Yet the memory camera did make a difference when a simplified version of this experiment was repeated with memory-impaired patients at the Institute of Living. The patients who used the camera showed better recollection than those who used a written diary. The reminiscing and testing process was repeated several times with these subjects, and the performance gap widened with each subsequent round, suggesting that the memory cameras may help patients preserve memories for the long term.
Going forward, Seamon plans to expand the study to include many more memory-impaired subjects. He also suspects that the memory camera can be helpful in improving recollection in people with normal memory function, and hopes to find the right experiment that can demonstrate this with Wesleyan students. Other experiments he has planned for the future include testing how the memory camera improves recollection when subjects are shown short film clips, and when those with normal memory are asked to remember what they ate for dinner a week earlier (an exercise mimicking a memory impairment).
Tacie Moskowitz ’13 is one of the students in Seamon’s Memory Theory and Research seminar. She previously took Seamon’s “Human Memory” class during her sophomore year, and loved it. She also has long enjoyed photography, so when Seamon asked if she was interested in helping to conduct the memory camera research, she says, “I was excited at the chance to combine memory and photographs to see in what ways the two are connected.”
Taking Wesleyan students through the walk they designed for the research has been “a nice and silly way to meet other students on campus,” Moskowitz says. “Also, seeing how the data comes out at the end of each semester is definitely an exciting process. Even when we don’t get the results we were expecting, we always learn something new about the nature of our experiment.”
Boyuan (Julian) Zhong ’13 also led students on tours as part of the memory camera research. Though it wasn’t required for the research, he found it fascinating to observe the participants as they tried to commit the different actions to memory.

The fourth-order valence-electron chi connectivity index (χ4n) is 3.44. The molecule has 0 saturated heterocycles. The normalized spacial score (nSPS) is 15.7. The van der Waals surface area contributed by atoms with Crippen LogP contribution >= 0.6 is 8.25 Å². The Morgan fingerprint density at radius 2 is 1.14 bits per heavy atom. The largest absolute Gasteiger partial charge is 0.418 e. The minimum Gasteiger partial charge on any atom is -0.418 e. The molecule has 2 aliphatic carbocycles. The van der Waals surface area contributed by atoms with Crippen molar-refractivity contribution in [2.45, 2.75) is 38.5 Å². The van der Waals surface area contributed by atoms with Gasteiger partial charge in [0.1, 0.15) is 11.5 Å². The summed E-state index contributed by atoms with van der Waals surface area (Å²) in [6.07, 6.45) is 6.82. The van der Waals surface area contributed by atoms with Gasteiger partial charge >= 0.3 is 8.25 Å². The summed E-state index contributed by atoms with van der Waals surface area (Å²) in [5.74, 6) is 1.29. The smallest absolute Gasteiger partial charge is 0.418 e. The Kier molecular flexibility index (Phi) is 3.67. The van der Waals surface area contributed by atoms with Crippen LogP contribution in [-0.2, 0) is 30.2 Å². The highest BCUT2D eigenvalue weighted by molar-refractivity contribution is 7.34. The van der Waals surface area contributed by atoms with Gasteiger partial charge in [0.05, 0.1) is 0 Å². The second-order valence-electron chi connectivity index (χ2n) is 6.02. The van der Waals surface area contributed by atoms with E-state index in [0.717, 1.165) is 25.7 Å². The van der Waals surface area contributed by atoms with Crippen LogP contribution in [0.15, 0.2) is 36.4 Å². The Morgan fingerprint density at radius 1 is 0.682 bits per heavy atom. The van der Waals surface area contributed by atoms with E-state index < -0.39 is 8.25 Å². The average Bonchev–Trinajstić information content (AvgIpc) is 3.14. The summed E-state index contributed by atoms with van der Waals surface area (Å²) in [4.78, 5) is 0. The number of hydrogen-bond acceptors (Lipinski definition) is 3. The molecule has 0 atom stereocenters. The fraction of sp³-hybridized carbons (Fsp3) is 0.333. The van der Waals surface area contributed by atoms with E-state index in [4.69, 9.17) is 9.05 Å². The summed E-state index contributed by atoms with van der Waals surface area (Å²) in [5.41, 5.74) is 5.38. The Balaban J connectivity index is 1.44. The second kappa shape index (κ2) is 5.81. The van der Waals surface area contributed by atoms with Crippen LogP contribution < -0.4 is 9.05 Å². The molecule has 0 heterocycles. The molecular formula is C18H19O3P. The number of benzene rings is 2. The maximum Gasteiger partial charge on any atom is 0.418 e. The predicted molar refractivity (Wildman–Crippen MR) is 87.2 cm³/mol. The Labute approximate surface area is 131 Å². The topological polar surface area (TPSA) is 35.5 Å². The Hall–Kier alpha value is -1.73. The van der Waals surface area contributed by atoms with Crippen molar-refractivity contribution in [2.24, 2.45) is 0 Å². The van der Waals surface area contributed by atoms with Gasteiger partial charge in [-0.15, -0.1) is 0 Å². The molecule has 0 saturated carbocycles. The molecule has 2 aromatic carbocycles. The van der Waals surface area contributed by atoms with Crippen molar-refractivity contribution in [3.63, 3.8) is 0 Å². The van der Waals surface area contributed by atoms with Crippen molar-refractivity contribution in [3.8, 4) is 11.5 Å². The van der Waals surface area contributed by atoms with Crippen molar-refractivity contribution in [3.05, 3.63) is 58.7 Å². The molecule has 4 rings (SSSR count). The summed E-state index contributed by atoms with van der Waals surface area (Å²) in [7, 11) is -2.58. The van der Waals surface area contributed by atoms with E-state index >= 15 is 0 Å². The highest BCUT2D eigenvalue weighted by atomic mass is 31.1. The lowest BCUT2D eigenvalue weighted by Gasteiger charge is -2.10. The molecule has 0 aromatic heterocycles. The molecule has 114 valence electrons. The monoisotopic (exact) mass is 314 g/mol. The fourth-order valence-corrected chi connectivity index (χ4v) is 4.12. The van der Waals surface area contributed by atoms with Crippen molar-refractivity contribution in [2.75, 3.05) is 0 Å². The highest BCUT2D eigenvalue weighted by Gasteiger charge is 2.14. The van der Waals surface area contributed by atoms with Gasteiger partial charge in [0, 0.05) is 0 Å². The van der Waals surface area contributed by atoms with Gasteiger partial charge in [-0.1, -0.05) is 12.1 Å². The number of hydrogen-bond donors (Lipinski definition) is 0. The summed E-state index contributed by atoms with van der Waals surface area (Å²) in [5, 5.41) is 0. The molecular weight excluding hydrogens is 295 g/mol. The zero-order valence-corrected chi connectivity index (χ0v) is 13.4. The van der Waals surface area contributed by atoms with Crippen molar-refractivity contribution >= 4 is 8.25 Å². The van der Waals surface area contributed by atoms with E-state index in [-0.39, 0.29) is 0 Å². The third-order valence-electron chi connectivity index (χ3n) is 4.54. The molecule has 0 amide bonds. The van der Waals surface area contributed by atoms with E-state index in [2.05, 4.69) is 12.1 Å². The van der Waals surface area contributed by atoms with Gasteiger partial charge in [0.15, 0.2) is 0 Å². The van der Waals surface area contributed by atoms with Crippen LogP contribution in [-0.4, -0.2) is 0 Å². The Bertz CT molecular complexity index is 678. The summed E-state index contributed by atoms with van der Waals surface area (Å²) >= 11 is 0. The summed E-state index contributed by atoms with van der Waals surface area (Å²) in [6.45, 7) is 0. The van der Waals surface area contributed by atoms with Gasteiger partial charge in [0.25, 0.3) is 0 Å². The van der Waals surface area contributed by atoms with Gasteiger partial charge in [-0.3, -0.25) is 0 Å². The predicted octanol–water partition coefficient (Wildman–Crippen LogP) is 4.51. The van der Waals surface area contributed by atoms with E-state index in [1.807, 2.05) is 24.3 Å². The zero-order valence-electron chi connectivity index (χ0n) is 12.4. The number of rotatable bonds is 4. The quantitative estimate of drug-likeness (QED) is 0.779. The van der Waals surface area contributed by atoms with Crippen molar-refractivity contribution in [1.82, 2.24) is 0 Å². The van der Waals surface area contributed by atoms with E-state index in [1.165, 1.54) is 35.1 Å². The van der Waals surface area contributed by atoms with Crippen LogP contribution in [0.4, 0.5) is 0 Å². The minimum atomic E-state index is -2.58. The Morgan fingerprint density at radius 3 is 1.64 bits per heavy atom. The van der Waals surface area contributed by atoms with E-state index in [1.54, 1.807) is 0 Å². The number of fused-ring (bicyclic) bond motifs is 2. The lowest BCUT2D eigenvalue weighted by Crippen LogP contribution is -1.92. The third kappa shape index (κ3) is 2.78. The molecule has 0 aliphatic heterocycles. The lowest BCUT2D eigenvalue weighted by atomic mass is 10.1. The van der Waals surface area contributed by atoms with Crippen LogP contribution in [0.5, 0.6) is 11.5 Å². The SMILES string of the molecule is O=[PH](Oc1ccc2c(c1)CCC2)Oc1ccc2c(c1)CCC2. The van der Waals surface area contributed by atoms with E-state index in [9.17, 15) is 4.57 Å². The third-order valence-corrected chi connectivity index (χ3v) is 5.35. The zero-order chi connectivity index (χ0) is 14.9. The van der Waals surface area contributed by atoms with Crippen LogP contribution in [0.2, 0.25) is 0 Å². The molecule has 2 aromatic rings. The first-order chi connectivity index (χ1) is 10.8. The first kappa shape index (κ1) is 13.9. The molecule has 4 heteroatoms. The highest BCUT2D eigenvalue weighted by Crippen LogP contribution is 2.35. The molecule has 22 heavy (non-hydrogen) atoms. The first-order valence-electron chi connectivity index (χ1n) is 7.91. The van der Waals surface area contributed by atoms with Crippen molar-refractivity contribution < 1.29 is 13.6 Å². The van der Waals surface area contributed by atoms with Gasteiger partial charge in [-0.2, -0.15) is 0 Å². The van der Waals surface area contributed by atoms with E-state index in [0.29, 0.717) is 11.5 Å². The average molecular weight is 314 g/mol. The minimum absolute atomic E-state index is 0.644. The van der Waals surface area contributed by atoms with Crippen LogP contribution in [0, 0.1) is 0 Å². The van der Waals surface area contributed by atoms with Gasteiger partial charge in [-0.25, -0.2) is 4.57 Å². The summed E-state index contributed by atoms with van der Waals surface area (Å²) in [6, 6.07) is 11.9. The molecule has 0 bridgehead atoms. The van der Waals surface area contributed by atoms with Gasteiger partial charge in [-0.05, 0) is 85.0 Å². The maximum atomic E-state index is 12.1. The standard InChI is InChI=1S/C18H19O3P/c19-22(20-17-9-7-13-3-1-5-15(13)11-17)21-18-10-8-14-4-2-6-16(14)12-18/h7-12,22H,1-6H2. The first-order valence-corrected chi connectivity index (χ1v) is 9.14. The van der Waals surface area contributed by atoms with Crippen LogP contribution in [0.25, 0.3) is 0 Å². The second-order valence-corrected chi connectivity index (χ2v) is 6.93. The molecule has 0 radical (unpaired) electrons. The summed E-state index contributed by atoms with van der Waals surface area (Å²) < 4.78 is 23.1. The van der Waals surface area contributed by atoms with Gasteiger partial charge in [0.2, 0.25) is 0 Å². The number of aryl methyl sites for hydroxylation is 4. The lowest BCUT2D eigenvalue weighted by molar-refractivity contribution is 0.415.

“It was really amazing to see how students tried their best to remember the actions and associate them with the specific location. Without noticing, they often used different memorization techniques. Some kept repeating the words describing the action, some tried to perform the action themselves, and some just stared at me without moving as if taking a ‘mental picture,'” Zhong recalls. “But apart from those memory techniques, it was also interesting to see how different memory aids used in the experiment clearly yielded different results.”
Seamon says that working at the Institute of Living has illuminated for him the struggles faced by memory-impaired patients and their families. He’s hopeful that his research with the memory cameras will ultimately help improve patients’ quality of life—not only by improving their recollection of the past, but by helping them to think about the future.
Seamon explains that as our understanding of the complexities of human memory has grown more sophisticated, it’s become clear that memory is not just a repository of information, as it was once thought of. Our brains don’t store literal copies of past experiences to be retrieved, like the snapshots from a memory camera. Instead, our memories are interpretations of these experiences.
“Because it’s reconstructive, memory allows us to take our interpretations of past experiences and combine them in novel ways to think about the future. The function of memory is to help us use what we learned in order to lead better future lives,” he says.
The memory-impaired people at the Institute of Living “all have problems remembering the past, but they also have problems thinking about the future. These two things go hand in hand. And so one of our goals is to see not only if we can help people with memory impairments, but whether we can enhance their well-being by improving the way they think about the future,” says Seamon. “That’s what’s going to be really exciting.”